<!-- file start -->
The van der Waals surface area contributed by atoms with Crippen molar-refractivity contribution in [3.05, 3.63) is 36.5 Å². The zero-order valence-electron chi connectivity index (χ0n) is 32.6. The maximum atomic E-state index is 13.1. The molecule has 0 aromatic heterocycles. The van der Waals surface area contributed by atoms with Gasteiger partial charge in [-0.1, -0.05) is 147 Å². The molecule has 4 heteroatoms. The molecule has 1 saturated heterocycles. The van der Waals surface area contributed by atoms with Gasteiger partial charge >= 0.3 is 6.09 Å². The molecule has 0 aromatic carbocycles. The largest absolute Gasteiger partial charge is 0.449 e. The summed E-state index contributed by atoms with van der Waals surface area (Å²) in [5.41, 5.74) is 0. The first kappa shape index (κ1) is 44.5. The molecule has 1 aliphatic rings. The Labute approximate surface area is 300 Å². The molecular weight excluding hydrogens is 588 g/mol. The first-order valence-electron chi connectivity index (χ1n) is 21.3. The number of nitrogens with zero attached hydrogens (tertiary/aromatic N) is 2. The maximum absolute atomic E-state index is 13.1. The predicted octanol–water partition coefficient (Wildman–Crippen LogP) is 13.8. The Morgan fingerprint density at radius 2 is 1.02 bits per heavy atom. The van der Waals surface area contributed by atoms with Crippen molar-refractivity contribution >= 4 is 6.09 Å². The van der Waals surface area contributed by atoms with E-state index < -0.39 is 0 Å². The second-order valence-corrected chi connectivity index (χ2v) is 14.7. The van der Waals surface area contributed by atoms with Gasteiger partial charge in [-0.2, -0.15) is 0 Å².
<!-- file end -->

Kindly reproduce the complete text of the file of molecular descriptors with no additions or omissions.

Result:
The van der Waals surface area contributed by atoms with Crippen molar-refractivity contribution in [3.05, 3.63) is 36.5 Å². The zero-order valence-electron chi connectivity index (χ0n) is 32.6. The maximum atomic E-state index is 13.1. The molecule has 0 aromatic heterocycles. The van der Waals surface area contributed by atoms with Gasteiger partial charge in [-0.1, -0.05) is 147 Å². The molecule has 4 heteroatoms. The molecule has 1 saturated heterocycles. The van der Waals surface area contributed by atoms with Gasteiger partial charge >= 0.3 is 6.09 Å². The molecule has 0 aromatic carbocycles. The largest absolute Gasteiger partial charge is 0.449 e. The summed E-state index contributed by atoms with van der Waals surface area (Å²) in [5.41, 5.74) is 0. The first kappa shape index (κ1) is 44.5. The molecule has 1 aliphatic rings. The Labute approximate surface area is 300 Å². The molecular weight excluding hydrogens is 588 g/mol. The first-order valence-electron chi connectivity index (χ1n) is 21.3. The number of nitrogens with zero attached hydrogens (tertiary/aromatic N) is 2. The maximum absolute atomic E-state index is 13.1. The predicted octanol–water partition coefficient (Wildman–Crippen LogP) is 13.8. The Morgan fingerprint density at radius 2 is 1.02 bits per heavy atom. The van der Waals surface area contributed by atoms with Crippen molar-refractivity contribution >= 4 is 6.09 Å². The van der Waals surface area contributed by atoms with E-state index < -0.39 is 0 Å². The second-order valence-corrected chi connectivity index (χ2v) is 14.7. The van der Waals surface area contributed by atoms with Gasteiger partial charge in [-0.2, -0.15) is 0 Å².